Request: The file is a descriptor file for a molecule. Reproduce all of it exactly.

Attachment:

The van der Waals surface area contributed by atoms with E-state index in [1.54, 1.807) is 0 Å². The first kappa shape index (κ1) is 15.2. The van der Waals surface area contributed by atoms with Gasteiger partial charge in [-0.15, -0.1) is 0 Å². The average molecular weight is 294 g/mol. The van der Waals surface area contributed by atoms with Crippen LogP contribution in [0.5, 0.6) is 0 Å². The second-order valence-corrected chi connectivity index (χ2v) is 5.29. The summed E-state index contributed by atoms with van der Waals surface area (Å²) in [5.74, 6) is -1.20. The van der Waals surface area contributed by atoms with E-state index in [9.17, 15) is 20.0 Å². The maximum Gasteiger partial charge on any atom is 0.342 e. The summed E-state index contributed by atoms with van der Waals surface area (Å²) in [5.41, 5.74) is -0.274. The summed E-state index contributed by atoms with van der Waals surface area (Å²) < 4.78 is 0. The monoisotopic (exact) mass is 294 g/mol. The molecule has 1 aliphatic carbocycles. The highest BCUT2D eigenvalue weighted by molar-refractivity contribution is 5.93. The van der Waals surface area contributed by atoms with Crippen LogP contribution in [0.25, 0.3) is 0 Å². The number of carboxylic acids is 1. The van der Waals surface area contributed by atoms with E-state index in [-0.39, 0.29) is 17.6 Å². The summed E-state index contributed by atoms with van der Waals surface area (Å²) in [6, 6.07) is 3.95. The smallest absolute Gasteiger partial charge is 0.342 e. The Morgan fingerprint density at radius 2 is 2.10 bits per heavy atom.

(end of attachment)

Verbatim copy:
The van der Waals surface area contributed by atoms with E-state index in [1.54, 1.807) is 0 Å². The first kappa shape index (κ1) is 15.2. The van der Waals surface area contributed by atoms with Gasteiger partial charge in [-0.15, -0.1) is 0 Å². The average molecular weight is 294 g/mol. The van der Waals surface area contributed by atoms with Crippen LogP contribution in [0.5, 0.6) is 0 Å². The second-order valence-corrected chi connectivity index (χ2v) is 5.29. The summed E-state index contributed by atoms with van der Waals surface area (Å²) in [5.74, 6) is -1.20. The van der Waals surface area contributed by atoms with E-state index in [9.17, 15) is 20.0 Å². The maximum Gasteiger partial charge on any atom is 0.342 e. The summed E-state index contributed by atoms with van der Waals surface area (Å²) in [5.41, 5.74) is -0.274. The summed E-state index contributed by atoms with van der Waals surface area (Å²) < 4.78 is 0. The monoisotopic (exact) mass is 294 g/mol. The molecule has 1 aliphatic carbocycles. The highest BCUT2D eigenvalue weighted by molar-refractivity contribution is 5.93. The van der Waals surface area contributed by atoms with Crippen LogP contribution in [0.25, 0.3) is 0 Å². The number of carboxylic acids is 1. The van der Waals surface area contributed by atoms with E-state index in [-0.39, 0.29) is 17.6 Å². The summed E-state index contributed by atoms with van der Waals surface area (Å²) in [6, 6.07) is 3.95. The smallest absolute Gasteiger partial charge is 0.342 e. The Morgan fingerprint density at radius 2 is 2.10 bits per heavy atom.